And so it continues...

Posted November 3, 2015 @ 1:00pm | by Tripp

As you might imagine, I have quite a few prayer books at home. It's an occupational hazard. I have prayer books from the last century or more. Some are Christian. Some are Jewish. I even have this neat old translation of some Sumerian liturgies that I picked up from the Oriental Institute at the University of Chicago. It's all so damn beautiful.

One of the most treasured is the one that my maternal grandmother gave me when I was an infant after I was baptized at St. James the Less Episcopal Church in Ashland, VA in 1970. I love that prayer book.

That's right. I was baptized as an infant. No, I was never rebaptized even after I joined North Shore Baptist Church in Chicago, IL.

As most folk know, I have tread the line between the traditions. As an adult, I've always done so. There are countless reasons. Some are personal. Some I have made quite public over the years. I have sung in Episcopal parishes as part of the music ministry there. Church of the Holy Comforter in Richmond, VA is still my home church in many ways because of my time there. They nurtured me and cared for me. They asked me to serve.

For whatever reason, I was never confirmed.

While I was there, I lived and worked at Richmond Hill daily praying morning, noon, and evening prayers from the Book of Common Prayer. I was there for four years. That kind of thing leaves a mark.

It wasn't until I moved to Chicago that I found a way to explore my Baptistness. My step-mother's dad was a Baptist preacher. I spent some time as part of the Baptist Student Union in college and even attended Baptist Theological Seminary at Richmond for a semester. North Shore Baptist Church in Chicago nurtured me into ministry. That place has also left a mark.

So too did Seabury-Western Theological Seminary. I was formed alongside my classmates. Daily prayer and Eucharist as well as the blessed via media of the Episcopal Church kept me focused in an interesting way. I had to step into my Baptist identity all while being formed in an Episcopal identity. Tensions emerged. But it was all good.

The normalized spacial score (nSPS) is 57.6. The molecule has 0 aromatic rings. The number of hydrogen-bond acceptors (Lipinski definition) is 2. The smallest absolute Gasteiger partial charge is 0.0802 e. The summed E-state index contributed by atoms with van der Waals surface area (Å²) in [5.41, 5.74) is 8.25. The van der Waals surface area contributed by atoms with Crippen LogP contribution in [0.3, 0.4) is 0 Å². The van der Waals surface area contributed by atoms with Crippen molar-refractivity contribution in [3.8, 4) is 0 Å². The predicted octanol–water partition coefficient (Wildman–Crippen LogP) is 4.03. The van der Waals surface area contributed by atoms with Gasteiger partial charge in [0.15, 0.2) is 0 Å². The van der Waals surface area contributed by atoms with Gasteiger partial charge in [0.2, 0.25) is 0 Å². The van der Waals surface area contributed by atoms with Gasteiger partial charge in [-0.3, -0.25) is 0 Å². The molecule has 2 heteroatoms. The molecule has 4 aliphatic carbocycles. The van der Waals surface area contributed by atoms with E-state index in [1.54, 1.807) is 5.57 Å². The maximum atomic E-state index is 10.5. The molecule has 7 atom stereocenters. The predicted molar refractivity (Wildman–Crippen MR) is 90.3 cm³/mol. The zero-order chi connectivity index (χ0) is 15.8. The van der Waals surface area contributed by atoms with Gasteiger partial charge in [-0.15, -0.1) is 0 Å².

As a pastor, I've served ecumenical congregations in and around Chicago. Ecumenism has been a cornerstone to my understanding of being Christian. It has been my work through the years. All the while I have been trying to stand in two places at the same time.

Over time, however, something has changed.

I don't know if it's the repeated celebration of the Great Vigil. I don't know if it's the love I have for liturgy (all liturgy, even the Baptist). I cannot underestimate the symbolic power of those old baptismal gowns my mother has kept all these years (my father's and mine). Then there's the prayer book.

Our Prayers and Praise.

This is a strange thing to share, especially on a blog. Confirmation is one of the most personally transformative things I have done. It is public and deeply private. After attending and studying All Souls Episcopal Parish in Berkeley, CA, for these past couple of years, I have decided to be confirmed in the Episcopal Church.

A friend said, "Why not? All the cool kids are doing it."


My confirmation is set for November 7, the eleventh anniversary of my ordination to the Baptist ministry. 

I'm not seeking some kind of "cool." The ABC is plenty cool if you are a free church progressive. Diverse. Affirming. You really need to check out the Association of Welcoming and Affirming Baptists. There's some incredible theological heavy lifting happening in Baptist pulpits and classrooms. I am in no way disillusioned or disappointed by these Baptists. And I'm looking forward to bringing all of it with me.

It's simply a family thing. It's my son who will be baptized at the Great Vigil. It's my spouse who has wondered time and again why it has taken me so long. It's my grandmother and that prayer book. It's my mother and those baptismal gowns. It's those places back in Virginia, the old parishes that still have a hold on me, it's the rites and rhythms of the past, present, and future. It's those tendrils in the deep earth.

The Baptist tradition gifted me with much, but now I'm entering a season when I need to embrace more fully the Episcopal roots I have been given over the years by baptism, by hopeful intention, by my music, and by the work of prayer.

Another friend offered that I will "bring Baptist gifts" but I have "an ecumenically Anglican spirit." Perhaps. I hope to be such. 

So it continues...I will always carry those glorious Baptist distinctives. There is no doubt. Shurden's Four Fragile Freedoms will sit next to the Book of Common Prayer. It always has. I was given family among the Baptists. One friend reminded me that the Baptists never really let you go. Indeed. Know that I love you and I'm not leaving. I'm just stepping over here and looking at this anglobaptist thing from another angle.

God help me, but there it is. Keep me in your prayers.

Blog Home
Filed Under: mandodoxy |   | Permalink
Comments powered by Disqus
XML Sitemap